Without You

Album Review of Without You by King Midas Sound.

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Without You

King Midas Sound

Without You by King Midas Sound

Release Date: Nov 8, 2011
Record label: Hyperdub
Genre(s): Club/Dance

68 Music Critic Score
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Without You - Fairly Good, Based on 7 Critics

Resident Advisor - 80
Based on rating 4.0/5
80

Remix albums are almost reliably spotty affairs, dogged either by inconsistency or a lack of any real structure, a slog through a slurry of disparate reworks. But in the context of an album like Kevin Martin's 2009 King Midas Sound Waiting for You, a stunning record of low-frequency fever dreams immersed in the spirit of dub, it almost makes sense. That's why, even if it comes a lengthy two years later, Without You is a welcome event, a disc that's not so much a remix album as a dub version re-imagining the possibilities, contexts and frameworks of conventional "remixing" and reinterpretations.

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Pitchfork - 77
Based on rating 7.7/10
77

For all its eerie qualities as a work of music, King Midas Sound's Waiting for You was just as striking in spatial terms-- bass throbs, snare hits, and voices, usually broodingly quiet or tautly fretful, reverberating in sonic dub chambers that practically dwarfed them a thousandfold. With all that room, there's plenty of scope to rebuild things, rearrange the elements, and see how the angles of all those deep echoes change. Dabrye's 2008 chrome-and-neon g-funk remix of "One Ting" was one of the earliest reinterpretations of Kevin Martin and Roger Robinson's collaborative efforts, and possibly the best to date.

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PopMatters - 60
Based on rating 6/10
60

It seems a little strange on the surface, releasing a remix version of an album that is two years old. King Midas Sound’s debut, Waiting for You (2009), was a masterstroke in deep, dark, moody bass music complemented by warm, soulful vocals and smart lyrics. The album was so stark and intimate, it functioned as a single capsule of sound. Why pry that capsule open two years later and have a bunch of outside DJs and artists have at it? King Midas Sound mastermind Kevin Martin has said he hooked up with so many cool, talented people while on tour for Waiting for You, he wanted to involve them in reinterpreting the album, with one caveat.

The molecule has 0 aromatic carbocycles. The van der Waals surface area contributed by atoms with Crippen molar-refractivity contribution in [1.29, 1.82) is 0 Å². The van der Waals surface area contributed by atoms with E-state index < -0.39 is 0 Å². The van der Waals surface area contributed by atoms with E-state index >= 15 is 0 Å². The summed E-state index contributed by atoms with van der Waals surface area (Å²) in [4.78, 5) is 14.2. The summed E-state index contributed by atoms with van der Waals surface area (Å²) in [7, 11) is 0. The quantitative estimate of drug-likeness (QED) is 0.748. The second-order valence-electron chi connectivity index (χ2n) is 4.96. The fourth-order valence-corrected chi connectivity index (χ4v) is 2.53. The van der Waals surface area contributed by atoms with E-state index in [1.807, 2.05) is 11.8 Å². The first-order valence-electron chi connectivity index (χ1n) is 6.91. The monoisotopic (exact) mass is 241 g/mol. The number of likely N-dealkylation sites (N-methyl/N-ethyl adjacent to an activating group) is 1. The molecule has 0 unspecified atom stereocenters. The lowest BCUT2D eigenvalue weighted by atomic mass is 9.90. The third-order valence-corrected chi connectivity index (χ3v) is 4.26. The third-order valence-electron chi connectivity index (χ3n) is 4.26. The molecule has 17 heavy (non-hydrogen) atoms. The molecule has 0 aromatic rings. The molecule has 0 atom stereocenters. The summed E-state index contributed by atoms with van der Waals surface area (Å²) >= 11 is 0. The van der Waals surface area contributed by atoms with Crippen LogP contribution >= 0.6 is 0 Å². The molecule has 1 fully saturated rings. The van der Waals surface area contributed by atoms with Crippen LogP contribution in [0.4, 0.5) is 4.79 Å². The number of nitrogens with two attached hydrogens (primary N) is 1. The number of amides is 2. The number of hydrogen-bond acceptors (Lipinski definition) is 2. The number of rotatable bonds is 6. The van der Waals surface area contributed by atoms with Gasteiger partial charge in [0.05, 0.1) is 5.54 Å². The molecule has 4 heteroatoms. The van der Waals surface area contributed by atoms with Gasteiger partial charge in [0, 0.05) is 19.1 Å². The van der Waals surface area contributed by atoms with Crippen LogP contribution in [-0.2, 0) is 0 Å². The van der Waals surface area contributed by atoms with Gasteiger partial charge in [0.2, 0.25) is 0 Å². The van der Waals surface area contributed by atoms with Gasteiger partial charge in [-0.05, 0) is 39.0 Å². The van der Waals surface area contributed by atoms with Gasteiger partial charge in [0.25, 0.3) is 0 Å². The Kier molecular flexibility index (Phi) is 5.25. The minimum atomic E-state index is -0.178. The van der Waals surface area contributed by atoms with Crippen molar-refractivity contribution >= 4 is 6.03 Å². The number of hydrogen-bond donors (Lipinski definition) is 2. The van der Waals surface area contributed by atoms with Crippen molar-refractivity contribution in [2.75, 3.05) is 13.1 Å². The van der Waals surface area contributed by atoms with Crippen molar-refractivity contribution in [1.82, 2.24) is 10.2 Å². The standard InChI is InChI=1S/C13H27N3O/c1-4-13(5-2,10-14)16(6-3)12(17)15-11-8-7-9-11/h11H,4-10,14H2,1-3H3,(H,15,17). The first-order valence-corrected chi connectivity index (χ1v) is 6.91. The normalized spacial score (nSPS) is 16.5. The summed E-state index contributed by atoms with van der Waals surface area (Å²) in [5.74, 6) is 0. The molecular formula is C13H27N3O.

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Drowned In Sound - 60
Based on rating 6/10
60

“Chaos reigns” were the words of the self-disembowelling fox in the film I watched last night. With its darker-than-night themes of grief, guilt and despair, its anarchic narrative and its incredible cinematic beauty, Lars von Trier’s Antichrist does share some common ground with the music of King Midas Sound, one of the guises of musician/journalist Kevin Martin, who released his/their debut long player Waiting for You back in 2009. It was a chilling album, if something of a throwback to the Nineties trip hop scene, reminiscent of the likes of Portishead and Death in Vegas and yet sounded perfectly contemporary.

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New Musical Express (NME) - 60
Based on rating 3/5
60

From industrial grind pioneer to dread-dub preacherman, [b]Kevin Martin[/b] has found many ways to express ‘heavy’ over the last 20-odd years. The softness that he ushered in with his [a]King Midas Sound[/a] project, a collaboration with sugar-voiced street poet [b]Roger Robinson[/b], was something new, however. Here, Martin hands debut album ‘[b]Waiting For You[/b]’ to a team of remixers.

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CMJ
Their review was positive

In late 2009, the trio King Midas Sound—that would be Kevin “The Bug” Martin, Kiki Hitomi and Trini poet Roger Robinson—released its debut LP, Waiting For You. The atmospheric, sepulchral bass and dub songs were roomy enough to accommodate an army of sounds to go with their sea of Quaaluded emotion. With Waiting For You‘s barebone tracks, artists like the cosmic trip-hop producer Flying Lotus, London-via-Berlin duo Hype Williams (not to be confused with the famed music video director) and Scritti Politti frontman Green Gartside were given free reign to remold King Midas Sound’s debut with new vocals, beats and melodies.

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The Quietus
Their review was positive

What does it mean to love somebody? Deleuze and Guattari offer: ‘It is always to seize that person in a mass, extract him or her from a group, however small, in which he or she participates ... then to find that person’s own packs, the multiplicities he or she encloses within himself or herself which may be of an entirely different nature. To join them to mine, to make them penetrate mine, and for me to penetrate the other person’s.’ King Midas Sound’s 2009 debut album, Waiting For You, was a meditation on thwarted love, on the failed or half-failed intermingling of multiplicities.

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